The French delegation spoke very little English. The South African politicians who sat across the table spoke a little French but were just at that moment pressing lobster thermidor into their mouths and so their words were muffled.
What they did manage to say, however, was that the were offering the French nuclear industry a “sweet deal in return for lots of dough, as long as it’s not half-baked”.
The French muttered oaths – “Gauloises Blondes! Audrey Tautou!” – but the message seemed clear. Baking, dough, sweetness: the South Africans wanted their new nuclear power stations built by French confectioners.
And so, just before everyone retired to the firepool for a late-afternoon paddle, President Jacob Zuma wrote an IOU note on a napkin for R500-trillion, to be paid off in monthly instalments over the next 5,000 years or until Jesus returned, and work began immediately on 25 state-of-the-art nuclear reactors made of custard, pastry and almond flakes.
The initial results were encouraging. A delicious aroma wafted across the republic and Eskom workers delighted in nibbling off corners of infrastructure during their mid-afternoon blood-sugar slump. But soon it all went terribly wrong.
During a routine replacement of the fuel rods (uranium-enriched baguettes) in all the stations, technicians accidentally used gluten-free brioches and all 25 reactors melted down faster than an SABC board member being questioned about academic qualifications. Within seconds, glowing custard was leaking into the nation’s groundwater and sending plumes of radioactive yumminess into the sky.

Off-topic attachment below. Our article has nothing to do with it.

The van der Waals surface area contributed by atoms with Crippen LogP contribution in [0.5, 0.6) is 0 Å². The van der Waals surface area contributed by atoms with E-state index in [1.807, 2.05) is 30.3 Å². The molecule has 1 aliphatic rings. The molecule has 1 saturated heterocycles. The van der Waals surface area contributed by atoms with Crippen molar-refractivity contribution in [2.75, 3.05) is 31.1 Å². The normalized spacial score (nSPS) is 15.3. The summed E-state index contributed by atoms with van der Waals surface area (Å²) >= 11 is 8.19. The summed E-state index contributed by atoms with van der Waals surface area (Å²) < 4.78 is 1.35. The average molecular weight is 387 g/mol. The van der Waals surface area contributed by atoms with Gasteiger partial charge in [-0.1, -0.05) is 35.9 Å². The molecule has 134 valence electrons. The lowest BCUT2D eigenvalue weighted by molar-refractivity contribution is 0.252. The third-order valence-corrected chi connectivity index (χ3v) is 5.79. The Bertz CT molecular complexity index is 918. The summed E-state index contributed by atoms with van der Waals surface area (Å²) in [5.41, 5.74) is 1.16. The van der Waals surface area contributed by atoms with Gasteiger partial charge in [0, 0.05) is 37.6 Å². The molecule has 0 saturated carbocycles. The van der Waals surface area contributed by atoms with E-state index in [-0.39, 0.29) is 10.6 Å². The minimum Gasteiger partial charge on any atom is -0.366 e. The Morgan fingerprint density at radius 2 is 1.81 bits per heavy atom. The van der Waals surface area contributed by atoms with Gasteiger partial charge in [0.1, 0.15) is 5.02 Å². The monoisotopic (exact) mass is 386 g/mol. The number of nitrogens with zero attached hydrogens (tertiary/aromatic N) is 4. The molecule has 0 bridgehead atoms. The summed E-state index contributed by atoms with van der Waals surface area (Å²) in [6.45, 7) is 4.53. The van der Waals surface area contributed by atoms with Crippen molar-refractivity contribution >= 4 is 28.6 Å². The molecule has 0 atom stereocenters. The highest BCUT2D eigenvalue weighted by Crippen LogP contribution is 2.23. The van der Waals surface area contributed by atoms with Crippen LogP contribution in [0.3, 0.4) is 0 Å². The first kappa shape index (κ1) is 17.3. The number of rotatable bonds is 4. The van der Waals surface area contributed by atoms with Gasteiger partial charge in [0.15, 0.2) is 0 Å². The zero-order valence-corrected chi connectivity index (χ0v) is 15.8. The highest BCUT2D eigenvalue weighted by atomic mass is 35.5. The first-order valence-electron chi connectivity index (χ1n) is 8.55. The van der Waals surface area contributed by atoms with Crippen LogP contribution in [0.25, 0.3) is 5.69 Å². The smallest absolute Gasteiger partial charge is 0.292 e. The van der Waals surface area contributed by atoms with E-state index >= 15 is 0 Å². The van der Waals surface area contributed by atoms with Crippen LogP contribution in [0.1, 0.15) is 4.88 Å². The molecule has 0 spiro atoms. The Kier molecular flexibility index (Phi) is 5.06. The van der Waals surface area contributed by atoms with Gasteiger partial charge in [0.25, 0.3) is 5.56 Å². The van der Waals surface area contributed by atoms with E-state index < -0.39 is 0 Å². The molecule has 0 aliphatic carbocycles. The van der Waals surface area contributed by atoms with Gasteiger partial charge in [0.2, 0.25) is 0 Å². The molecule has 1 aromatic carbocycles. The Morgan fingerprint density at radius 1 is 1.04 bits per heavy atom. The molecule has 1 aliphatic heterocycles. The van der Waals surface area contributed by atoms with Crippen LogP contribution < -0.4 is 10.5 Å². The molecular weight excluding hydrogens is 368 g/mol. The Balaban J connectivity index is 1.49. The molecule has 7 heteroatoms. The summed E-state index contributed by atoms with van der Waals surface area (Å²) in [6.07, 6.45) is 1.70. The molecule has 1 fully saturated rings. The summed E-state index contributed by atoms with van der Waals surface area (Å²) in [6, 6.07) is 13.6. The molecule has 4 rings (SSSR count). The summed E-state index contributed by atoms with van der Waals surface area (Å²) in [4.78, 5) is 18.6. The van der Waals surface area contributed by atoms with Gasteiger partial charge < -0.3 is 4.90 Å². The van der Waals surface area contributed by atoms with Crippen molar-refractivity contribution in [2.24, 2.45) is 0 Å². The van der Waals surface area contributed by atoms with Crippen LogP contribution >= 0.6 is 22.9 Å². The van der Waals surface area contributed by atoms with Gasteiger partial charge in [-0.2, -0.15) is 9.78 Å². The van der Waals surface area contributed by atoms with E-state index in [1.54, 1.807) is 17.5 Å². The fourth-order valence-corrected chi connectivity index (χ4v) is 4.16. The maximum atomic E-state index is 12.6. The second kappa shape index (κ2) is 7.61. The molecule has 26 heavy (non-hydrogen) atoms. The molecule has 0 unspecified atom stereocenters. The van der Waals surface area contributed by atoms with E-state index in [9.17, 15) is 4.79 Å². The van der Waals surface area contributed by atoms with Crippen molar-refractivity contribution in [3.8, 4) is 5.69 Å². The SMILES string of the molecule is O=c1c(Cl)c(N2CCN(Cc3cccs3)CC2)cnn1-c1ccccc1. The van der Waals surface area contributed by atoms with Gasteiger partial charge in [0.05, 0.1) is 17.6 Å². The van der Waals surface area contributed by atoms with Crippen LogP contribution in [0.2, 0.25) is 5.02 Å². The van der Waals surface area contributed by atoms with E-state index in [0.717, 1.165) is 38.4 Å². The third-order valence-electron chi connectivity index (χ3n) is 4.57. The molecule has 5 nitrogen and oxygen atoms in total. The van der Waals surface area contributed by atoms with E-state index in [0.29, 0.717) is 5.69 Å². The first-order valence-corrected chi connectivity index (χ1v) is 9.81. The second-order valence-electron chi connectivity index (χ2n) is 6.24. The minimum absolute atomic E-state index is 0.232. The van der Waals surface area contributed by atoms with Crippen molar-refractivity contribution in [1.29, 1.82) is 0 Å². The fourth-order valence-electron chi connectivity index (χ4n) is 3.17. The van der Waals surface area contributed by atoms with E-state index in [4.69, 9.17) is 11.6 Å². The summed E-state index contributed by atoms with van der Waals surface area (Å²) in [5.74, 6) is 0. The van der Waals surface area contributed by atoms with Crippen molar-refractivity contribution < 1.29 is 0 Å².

Panic-stricken South Africans tried to flee the pastry apocalypse. An elite few phoned their old friends the Guptas but their calls kept going to voicemail. The rest headed north but were met at the border by Zimbabweans holding signs reading ‘Xenophobia is a bitch, ain’t it?’
In desperation the government considered occupying Lesotho (Mangosuthu Buthelezi still had his invasion maps from 1998, albeit slightly stained with coffee rings and covered with doodles reading “President Buthelezi”). But Helen Zille objected to this plan, saying that she was already queen of a mountain kingdom and didn’t want competition.
At that very moment Jacob Zuma’s Whatsapp pinged.
It was his old oil-wrestling coach Vladimir Putin with an intriguing offer: if Zuma would lease South Africa to Russia as a dumpsite for toxic waste (mostly investigative journalists arrested for investigating and gay people arrested for being gay) Russia would build a giant spaceship that would allow all South Africans to travel to a new home in deep space. To make the spaceship familiar and reassuring it would resemble a gigantic Hilux taxi with a vast plastic rear windscreen emblazoned with “Dreamlover”, and it would take them anywhere they wanted to go.